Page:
REFCOM maintains a register of companies competent to manage refrigerants, including fluorinated refrigerant gases. It operates a certification body under the stationary equipment provisions of the Fluorinated Greenhouse Gases Regulations.

On 4 July 2009, it became a legal requirement for all businesses that install, maintain or service stationary refrigeration, air conditioning and/or heat pump equipment containing or designed to contain F-Gas refrigerants to obtain an F-Gas Company Certificate.  Companies wishing to upgrade or to attain a full company certificate can visit for more information.

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A new report on the global refrigerants market by MarketsandMarkets forecasts that refrigerant consumption will grow from an estimated $10.5 billion in 2012 to $15.7 billion by 2018.

The Report "Refrigerant Market – Hydro Chlorofluorocarbons (HCFC), Hydro fluorocarbon (HFC), Hydrocarbon (HC), Inorganic (Ammonia, Carbon dioxide) - Trends & Forecasts to 2018" defines and segments the global Market with analysis and forecasting of the global volume and revenue.

The Refrigerant Market report categorises the global market by Product Types [Hydro Chlorofluorocarbon (HCFC), Hydrofluorocarbon (HFC), Hydrocarbon (HC), Inorganic (Ammonia, Carbon dioxide)], also by application & by geography.

Refrigerant consumption will grow from an estimated $10.5 billion (equivalent to 1,207 thousand MT) in 2012 to $15.7 billion by 2018, with a CAGR of 6.9% from 2013 to 2018.

Read the Report Summary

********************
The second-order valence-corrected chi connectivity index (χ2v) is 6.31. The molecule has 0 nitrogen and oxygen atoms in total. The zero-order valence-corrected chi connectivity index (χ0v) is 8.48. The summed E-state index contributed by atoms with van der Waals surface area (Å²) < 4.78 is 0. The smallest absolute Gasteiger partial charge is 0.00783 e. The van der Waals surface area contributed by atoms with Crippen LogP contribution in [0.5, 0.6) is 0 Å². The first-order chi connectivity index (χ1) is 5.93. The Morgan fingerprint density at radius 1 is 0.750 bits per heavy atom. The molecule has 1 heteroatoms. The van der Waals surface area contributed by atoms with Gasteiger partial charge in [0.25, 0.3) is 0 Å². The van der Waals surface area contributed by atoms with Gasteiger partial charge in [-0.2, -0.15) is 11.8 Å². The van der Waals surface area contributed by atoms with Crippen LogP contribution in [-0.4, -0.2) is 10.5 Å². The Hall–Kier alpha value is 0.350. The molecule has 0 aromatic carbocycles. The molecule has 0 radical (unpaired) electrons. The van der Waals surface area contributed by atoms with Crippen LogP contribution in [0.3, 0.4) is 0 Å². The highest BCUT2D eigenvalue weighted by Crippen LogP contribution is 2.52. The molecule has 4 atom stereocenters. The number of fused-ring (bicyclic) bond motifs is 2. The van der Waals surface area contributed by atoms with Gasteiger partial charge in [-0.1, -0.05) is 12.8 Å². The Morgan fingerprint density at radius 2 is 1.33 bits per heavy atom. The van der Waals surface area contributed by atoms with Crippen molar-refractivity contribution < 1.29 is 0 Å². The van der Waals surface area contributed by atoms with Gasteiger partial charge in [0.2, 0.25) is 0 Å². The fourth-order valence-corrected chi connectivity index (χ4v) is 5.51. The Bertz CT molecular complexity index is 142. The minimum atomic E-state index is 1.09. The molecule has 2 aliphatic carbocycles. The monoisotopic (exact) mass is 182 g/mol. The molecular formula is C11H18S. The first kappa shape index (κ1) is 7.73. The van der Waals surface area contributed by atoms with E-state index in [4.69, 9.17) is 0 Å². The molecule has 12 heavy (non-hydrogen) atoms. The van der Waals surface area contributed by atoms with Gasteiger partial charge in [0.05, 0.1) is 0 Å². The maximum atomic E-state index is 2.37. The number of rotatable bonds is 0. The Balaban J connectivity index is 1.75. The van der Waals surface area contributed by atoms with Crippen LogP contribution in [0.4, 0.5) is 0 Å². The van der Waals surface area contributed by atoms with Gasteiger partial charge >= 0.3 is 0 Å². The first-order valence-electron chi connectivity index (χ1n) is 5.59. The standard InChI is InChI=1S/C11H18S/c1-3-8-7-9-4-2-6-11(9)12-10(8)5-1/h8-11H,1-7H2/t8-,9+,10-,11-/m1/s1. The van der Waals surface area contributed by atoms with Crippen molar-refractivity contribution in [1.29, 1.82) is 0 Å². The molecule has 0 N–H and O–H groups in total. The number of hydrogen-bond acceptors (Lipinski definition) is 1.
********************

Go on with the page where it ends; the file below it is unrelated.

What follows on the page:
• Global refrigerant demand is anticipated to grow by 5.2% to reach 1.6 million metric tons by 2018. Gains will be fuelled by increasing production of refrigerator and cooling products/equipment, economic growth of developing nations, increasing standard of living, and rising global temperatures.
  • The market is very mature with high degree of competition. In this scenario, companies are coming up with new and more environment friendly products. For instance, in domestic refrigerators, hydrocarbon refrigerants (R600A) are used as an alternative to HFC. Also the Mobile AC market (MAC) was completely dominated by HFC134a refrigerant. But as per MAC Directive requirements, every new model vehicle should use automotive refrigerant with a GWP of less than 150. So, the companies such as DuPont, Honeywell have developed an alternative refrigerant HFO-1234yf which has very low GWP as compared to HFC134a.
  • High growth in Asia-Pacific region and increasing demand for cooling products are important market drivers which have high impact on market at present. The increase in price of raw materials and development of non-hazardous low GWP refrigerants are the tough challenges faced by the manufacturers. The industry has switched over to "ozone-friendly" refrigerants or natural refrigerants, as the choice of refrigerant is based on their global warming impact. Since the natural refrigerants have low global warming impact, it will experience tremendous growth in the future.